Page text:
“Heather possessed all the standards, principles and values that we looked for in a Hofstra softball player,” Edwards said. “She was a wonderful young lady, a very talented athlete, a serious and gifted student. She played in a very competitive high school program and excelled in that environment. She always led by example, setting a high standard and work ethic that was never compromised. She was fearless and always played and competed with great passion.”
Edwards continued: “Heather was a focused, self-motivated and self-disciplined student-athlete. These were the qualities that attracted Hofstra to Heather.”
At Hofstra, Brousseau-Poutouves was a two-time Colonial Athletic Association All-Conference Team choice, along with one All Mid-Atlantic Region honor. She was a two-time College Sports Information Directors of America Academic All-District selection, along with one COSIDA Academic All-American honor.
“I always wanted to get the best grades,” she said, and she would get mad when she got a B.
She recalled when she had to miss a final exam one year because of Hofstra being in an NCAA regional. Her choice was take the B-plus she already had or take the final after the regional. She chose the grade, not wanting to have to take a final after a regional, but it wasn’t a decision that was taken lightly.
“It was really hard to take that B-plus,” she said.
Brousseau-Poutouves had a .301 career batting average and 39 steals (seventh all-time at Hofstra). She’s still tied for the seventh-best total for single-season runs scored with 47. Hofstra went to three NCAA tournaments while she was there. The first came in 2000, when the Pride took a trip to Baton Rouge, La., for the South Regional, which was hosted by LSU. Hofstra went 1-2 with a win over 17th-ranked Louisiana-Lafayette.
In 2001, the Pride were in the West Regional in Palo Alto, Calif., with Stanford as the host. Hofstra went 1-2 with a win over Brigham Young in that tournament. Brousseau went 2-for-3 in the win over BYU.
In 2003, the Pride traveled to Lincoln, Neb., where they were joined by the host Nebraska, along with Iowa and Creighton. Nebraska was ranked 11th in the country and Iowa was 23rd. Hofstra was unranked, but that didn’t bother the Pride, who stunned the host Cornhuskers 3-1 in their first game.
After a 3-0 loss to Iowa, Hofstra eliminated Creighton 1-0 in nine innings. The Pride were eliminated by Nebraska in the next game and finished 2-2 overall.
“We played some amazing teams,” she said of the tournament runs.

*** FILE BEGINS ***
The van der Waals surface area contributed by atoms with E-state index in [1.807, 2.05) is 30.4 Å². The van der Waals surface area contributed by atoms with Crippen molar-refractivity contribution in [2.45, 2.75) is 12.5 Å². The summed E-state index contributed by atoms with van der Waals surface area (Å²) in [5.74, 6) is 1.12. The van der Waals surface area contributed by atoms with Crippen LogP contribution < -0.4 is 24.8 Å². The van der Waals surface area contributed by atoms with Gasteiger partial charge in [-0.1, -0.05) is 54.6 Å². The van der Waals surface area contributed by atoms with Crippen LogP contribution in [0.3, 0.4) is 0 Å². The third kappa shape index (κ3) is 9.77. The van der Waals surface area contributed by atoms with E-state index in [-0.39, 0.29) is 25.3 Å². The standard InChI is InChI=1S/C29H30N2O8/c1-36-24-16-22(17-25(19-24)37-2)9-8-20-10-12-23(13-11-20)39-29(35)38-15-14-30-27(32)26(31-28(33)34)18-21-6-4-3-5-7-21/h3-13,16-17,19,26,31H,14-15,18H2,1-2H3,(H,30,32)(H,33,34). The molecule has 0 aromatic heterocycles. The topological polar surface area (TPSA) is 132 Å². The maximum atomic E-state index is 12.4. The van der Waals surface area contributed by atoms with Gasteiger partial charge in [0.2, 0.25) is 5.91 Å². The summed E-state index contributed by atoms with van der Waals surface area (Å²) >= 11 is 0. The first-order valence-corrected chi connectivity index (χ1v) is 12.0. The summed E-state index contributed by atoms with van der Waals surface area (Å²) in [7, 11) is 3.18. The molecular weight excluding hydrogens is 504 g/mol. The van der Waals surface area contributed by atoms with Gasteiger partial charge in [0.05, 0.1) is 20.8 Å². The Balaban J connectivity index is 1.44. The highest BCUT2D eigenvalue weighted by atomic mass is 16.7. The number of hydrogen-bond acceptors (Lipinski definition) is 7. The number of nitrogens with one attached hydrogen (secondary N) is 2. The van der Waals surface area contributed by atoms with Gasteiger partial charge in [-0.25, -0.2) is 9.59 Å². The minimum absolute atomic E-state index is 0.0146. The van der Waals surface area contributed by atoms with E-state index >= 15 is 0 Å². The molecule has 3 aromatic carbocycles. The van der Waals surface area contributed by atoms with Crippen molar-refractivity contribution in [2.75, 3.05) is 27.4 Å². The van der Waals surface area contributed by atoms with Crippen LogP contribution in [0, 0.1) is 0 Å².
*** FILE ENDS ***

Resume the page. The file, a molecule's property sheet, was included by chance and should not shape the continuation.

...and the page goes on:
Brousseau-Poutouves lives with her husband Paul and their two children, Alexa, 9, and Tyler, 8. She works in corporate accounting at The Barnes Group in Bristol. Alexa is a dedicated gymnast while Tyler plays baseball.
“It’s fun to watch Heather as a mom now as she watches her kids get involved in sports,” deFau said. “She seems to enjoy it thoroughly and is so calm watching them.”
Brousseau-Poutouves channels her mother in the way that she follows her kids. She is there to support them and tell them that they did well. It is their lives to live, and she gives them encouragement. “I’m not at all competitive when it comes to them,” she said.
As for her playing days, Piazza offers an easy explanation as to why Brousseau-Poutouves is headed into the Hall of Fame.
“She had a career that was untouched…She was a well-rounded athlete, but in softball she was on four really, really good teams,” said Piazza, “and she was a cornerstone for all of those teams.”
Brousseau-Poutouves is excited for the induction.
“It’s a huge honor,” she said. “Southington has had and has so many great athletes. The kids are really excited.”
So is her mom. “I think telling her was more fun than anything,” Brousseau-Poutouves said.
So it’s no surprise that members of the Southington Sports Hall of Fame selection committee have named Brousseau-Poutouves as a member of the Class of 2018. On Wednesday, Nov. 7, she will be honored in a ceremony at the Aqua Turf in Plantsville.
To reserve tickets, contact Jim Verderame at (860) 628-7335 or Val DePaolo at (860) 620-9460, ext. 104.
To comment on this story or to contact staff writer Kevin Roberts, email him at KRoberts@SouthingtonObserver.com.